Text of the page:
For Emma Purdue, serving clients well is crucial – whether it’s as a nanny or a lawyer
Emma Purdue has long nursed a passion for helping others, and has done so in various roles – including nanny, waitress and bookshop manager. In her current role as a workplace relations and safety practitioner at Lander & Rogers, the same passion drives her service to clients – the law, she says, is “about delivering customer service, with intellect, to very discerning clients.”
Purdue recently ascended to the partnership at the firm, where she has been on a part-time job-share arrangement since 2018. Her achievement, she says, shows how flexible working does not have to hamper one’s career or keep one from doing great legal work while being able to spend time with family.
In this interview, Purdue talks about how relationships and systems have been strengthened by COVID-19, opportunities for lawyers who don’t “fit the mould” and getting trained as a mental health first aider.
What made you choose a career in law, and what's your favourite part of the job?
Throughout university, I always loved helping people: as a nanny, waitress and bookshop manager. Being a commercial lawyer is about more than just the law – it's about delivering customer service, with intellect, to very discerning clients.
What is going on at the firm? Are there any new programs and initiatives that you’re particularly interested in?
Living and working through COVID-19 has been a humanising experience. It's afforded us glimpses into the personal lives of our colleagues and clients which, in many cases, has created stronger and more authentic relationships.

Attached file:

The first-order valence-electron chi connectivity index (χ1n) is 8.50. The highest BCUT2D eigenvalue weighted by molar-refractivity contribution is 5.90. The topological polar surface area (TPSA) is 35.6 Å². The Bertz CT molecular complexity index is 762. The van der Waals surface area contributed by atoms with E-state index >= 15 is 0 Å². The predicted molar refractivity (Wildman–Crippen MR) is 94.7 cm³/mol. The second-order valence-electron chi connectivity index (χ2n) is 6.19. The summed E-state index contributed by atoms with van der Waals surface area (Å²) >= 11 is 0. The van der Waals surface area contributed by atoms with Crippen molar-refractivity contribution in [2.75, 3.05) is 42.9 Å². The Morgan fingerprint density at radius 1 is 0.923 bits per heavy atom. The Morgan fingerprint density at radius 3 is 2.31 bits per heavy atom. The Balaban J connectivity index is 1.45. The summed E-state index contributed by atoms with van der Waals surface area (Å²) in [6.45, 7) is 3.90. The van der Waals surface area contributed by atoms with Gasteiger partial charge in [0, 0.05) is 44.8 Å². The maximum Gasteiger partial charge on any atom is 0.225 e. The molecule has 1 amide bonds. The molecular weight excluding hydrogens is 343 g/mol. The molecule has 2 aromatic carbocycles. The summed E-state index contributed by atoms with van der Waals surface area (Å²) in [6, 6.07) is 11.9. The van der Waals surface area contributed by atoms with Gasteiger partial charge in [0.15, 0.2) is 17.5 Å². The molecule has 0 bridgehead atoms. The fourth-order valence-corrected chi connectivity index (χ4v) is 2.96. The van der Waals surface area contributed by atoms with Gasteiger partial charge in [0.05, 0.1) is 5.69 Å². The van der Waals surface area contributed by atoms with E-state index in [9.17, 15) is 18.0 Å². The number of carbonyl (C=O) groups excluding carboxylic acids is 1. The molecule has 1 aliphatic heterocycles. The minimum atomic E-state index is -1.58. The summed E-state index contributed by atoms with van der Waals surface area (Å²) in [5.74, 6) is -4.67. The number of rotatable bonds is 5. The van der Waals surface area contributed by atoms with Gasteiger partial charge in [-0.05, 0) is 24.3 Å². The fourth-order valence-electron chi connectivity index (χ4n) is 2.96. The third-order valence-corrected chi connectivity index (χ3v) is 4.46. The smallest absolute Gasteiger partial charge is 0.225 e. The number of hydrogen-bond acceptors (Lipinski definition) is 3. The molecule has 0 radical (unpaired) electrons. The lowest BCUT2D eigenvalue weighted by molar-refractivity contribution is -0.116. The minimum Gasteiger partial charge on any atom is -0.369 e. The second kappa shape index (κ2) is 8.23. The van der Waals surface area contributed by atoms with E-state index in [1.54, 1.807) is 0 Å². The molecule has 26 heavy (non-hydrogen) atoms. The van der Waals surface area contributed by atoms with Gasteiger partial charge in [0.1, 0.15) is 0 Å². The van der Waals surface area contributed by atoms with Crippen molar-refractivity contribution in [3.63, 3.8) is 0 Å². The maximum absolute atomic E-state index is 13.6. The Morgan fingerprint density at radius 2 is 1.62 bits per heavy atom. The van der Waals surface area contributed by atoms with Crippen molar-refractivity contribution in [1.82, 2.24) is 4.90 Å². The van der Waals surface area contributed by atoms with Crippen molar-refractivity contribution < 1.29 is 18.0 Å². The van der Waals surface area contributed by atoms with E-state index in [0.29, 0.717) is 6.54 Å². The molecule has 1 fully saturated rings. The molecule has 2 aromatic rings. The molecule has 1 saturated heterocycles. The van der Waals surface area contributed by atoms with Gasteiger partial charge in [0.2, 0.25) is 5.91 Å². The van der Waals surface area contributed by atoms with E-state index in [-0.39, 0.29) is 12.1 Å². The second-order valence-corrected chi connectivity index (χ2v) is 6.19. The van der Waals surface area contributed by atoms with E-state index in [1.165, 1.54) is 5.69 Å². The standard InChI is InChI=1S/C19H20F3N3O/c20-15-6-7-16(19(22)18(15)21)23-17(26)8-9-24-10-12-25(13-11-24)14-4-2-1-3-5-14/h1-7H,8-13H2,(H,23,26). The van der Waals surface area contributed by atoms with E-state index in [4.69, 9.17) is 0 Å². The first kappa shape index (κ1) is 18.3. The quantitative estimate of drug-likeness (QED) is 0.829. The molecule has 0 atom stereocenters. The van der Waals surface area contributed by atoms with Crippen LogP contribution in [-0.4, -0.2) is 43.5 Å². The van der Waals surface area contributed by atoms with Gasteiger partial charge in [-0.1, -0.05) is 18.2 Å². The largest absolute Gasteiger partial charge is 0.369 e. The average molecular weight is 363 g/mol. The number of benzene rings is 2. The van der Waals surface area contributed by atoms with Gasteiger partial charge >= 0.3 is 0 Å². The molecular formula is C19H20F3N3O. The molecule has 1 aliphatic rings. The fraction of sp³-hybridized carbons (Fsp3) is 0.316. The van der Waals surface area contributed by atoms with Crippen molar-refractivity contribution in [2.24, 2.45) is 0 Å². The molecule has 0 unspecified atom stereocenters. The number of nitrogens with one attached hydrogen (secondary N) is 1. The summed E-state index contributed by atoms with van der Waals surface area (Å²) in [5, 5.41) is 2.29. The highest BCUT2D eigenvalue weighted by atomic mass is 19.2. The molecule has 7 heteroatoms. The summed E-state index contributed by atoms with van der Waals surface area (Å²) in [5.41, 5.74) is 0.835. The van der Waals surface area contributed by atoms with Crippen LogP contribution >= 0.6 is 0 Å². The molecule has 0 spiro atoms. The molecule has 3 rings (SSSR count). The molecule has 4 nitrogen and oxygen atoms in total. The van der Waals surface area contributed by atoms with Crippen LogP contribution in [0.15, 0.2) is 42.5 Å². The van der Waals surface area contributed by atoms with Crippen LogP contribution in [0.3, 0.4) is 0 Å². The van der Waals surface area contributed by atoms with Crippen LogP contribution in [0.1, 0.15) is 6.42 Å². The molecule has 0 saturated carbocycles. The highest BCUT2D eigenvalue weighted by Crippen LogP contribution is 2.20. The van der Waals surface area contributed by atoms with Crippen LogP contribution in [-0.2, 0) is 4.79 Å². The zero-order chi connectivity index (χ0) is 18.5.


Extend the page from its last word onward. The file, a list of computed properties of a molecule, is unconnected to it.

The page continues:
Living in Geelong, a regional city about one hour from Melbourne, I've been privileged to exercise flexible working for several years now. However, the pandemic, together with the firm's new [email protected] program, means more people than ever before are working remotely. This shift has led to improved technology support, better systems for remote collaboration and greater efficiency in a typical workday.
What has been your proudest accomplishment in the last year or so?
I am proud to have achieved partnership at a wonderful firm like Lander & Rogers, while also protecting the time that I choose to spend with my young children.
Being promoted to partner while working in a part-time job-share arrangement is proof that it is possible to work flexibly while doing great legal work and progressing your career.
What should the profession and law firms focus more on?
Law should focus more on creating genuine opportunities and career pathways for people who, for various reasons, may not "fit the mould" but nonetheless have a valuable contribution to make.
What are the challenges you expect in your practice, and in the business of law in general, going forward? What challenges are particularly pressing in the country’s legal industry?
The challenges of the last year have shined a light on how important it is for lawyers to maintain connection and wellbeing. I was recently trained in mental health first aid so that I can be a point-of-call for anyone at our firm who needs additional support, whether in their professional or personal life. As lawyers we often deal with challenging or stressful situations, so being able to open up, share those experiences with each other and work out issues together is really valuable.
What are you looking forward to the most in the coming year?
Growing into my new role as a partner and a leader of the firm.